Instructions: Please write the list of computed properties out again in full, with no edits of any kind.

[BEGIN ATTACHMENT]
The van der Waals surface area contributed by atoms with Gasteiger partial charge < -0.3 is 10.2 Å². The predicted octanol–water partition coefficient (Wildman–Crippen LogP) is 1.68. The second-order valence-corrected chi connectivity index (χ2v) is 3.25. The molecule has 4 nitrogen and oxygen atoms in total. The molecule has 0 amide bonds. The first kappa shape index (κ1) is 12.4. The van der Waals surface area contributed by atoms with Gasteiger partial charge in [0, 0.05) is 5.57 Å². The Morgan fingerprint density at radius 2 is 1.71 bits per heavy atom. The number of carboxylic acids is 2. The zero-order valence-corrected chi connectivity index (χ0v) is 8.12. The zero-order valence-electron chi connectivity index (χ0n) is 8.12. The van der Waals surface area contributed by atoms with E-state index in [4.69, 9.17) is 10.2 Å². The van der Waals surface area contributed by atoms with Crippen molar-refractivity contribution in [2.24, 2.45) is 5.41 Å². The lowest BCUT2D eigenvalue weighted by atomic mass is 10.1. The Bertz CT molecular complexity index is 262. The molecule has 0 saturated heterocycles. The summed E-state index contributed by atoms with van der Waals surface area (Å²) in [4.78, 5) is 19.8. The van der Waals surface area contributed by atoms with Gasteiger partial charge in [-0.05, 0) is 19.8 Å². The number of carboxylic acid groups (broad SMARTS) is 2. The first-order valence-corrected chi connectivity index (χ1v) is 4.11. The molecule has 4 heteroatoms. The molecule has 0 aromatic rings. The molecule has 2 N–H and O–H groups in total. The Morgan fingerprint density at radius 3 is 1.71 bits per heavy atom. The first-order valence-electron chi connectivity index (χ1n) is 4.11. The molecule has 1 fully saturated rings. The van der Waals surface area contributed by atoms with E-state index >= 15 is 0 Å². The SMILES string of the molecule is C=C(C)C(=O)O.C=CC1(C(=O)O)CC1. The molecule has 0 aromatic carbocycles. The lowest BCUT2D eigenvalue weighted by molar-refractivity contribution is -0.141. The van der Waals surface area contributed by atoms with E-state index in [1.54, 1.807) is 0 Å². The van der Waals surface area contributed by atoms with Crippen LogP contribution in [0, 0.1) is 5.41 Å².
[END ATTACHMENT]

The van der Waals surface area contributed by atoms with Gasteiger partial charge < -0.3 is 10.2 Å². The predicted octanol–water partition coefficient (Wildman–Crippen LogP) is 1.68. The second-order valence-corrected chi connectivity index (χ2v) is 3.25. The molecule has 4 nitrogen and oxygen atoms in total. The molecule has 0 amide bonds. The first kappa shape index (κ1) is 12.4. The van der Waals surface area contributed by atoms with Gasteiger partial charge in [0, 0.05) is 5.57 Å². The Morgan fingerprint density at radius 2 is 1.71 bits per heavy atom. The number of carboxylic acids is 2. The zero-order valence-corrected chi connectivity index (χ0v) is 8.12. The zero-order valence-electron chi connectivity index (χ0n) is 8.12. The van der Waals surface area contributed by atoms with E-state index in [4.69, 9.17) is 10.2 Å². The van der Waals surface area contributed by atoms with Crippen molar-refractivity contribution in [2.24, 2.45) is 5.41 Å². The lowest BCUT2D eigenvalue weighted by atomic mass is 10.1. The Bertz CT molecular complexity index is 262. The molecule has 0 saturated heterocycles. The summed E-state index contributed by atoms with van der Waals surface area (Å²) in [4.78, 5) is 19.8. The van der Waals surface area contributed by atoms with Gasteiger partial charge in [-0.05, 0) is 19.8 Å². The number of carboxylic acid groups (broad SMARTS) is 2. The first-order valence-corrected chi connectivity index (χ1v) is 4.11. The molecule has 4 heteroatoms. The molecule has 0 aromatic rings. The molecule has 2 N–H and O–H groups in total. The Morgan fingerprint density at radius 3 is 1.71 bits per heavy atom. The first-order valence-electron chi connectivity index (χ1n) is 4.11. The molecule has 1 fully saturated rings. The van der Waals surface area contributed by atoms with E-state index >= 15 is 0 Å². The SMILES string of the molecule is C=C(C)C(=O)O.C=CC1(C(=O)O)CC1. The molecule has 0 aromatic carbocycles. The lowest BCUT2D eigenvalue weighted by molar-refractivity contribution is -0.141. The van der Waals surface area contributed by atoms with E-state index in [1.54, 1.807) is 0 Å². The van der Waals surface area contributed by atoms with Crippen LogP contribution in [0, 0.1) is 5.41 Å².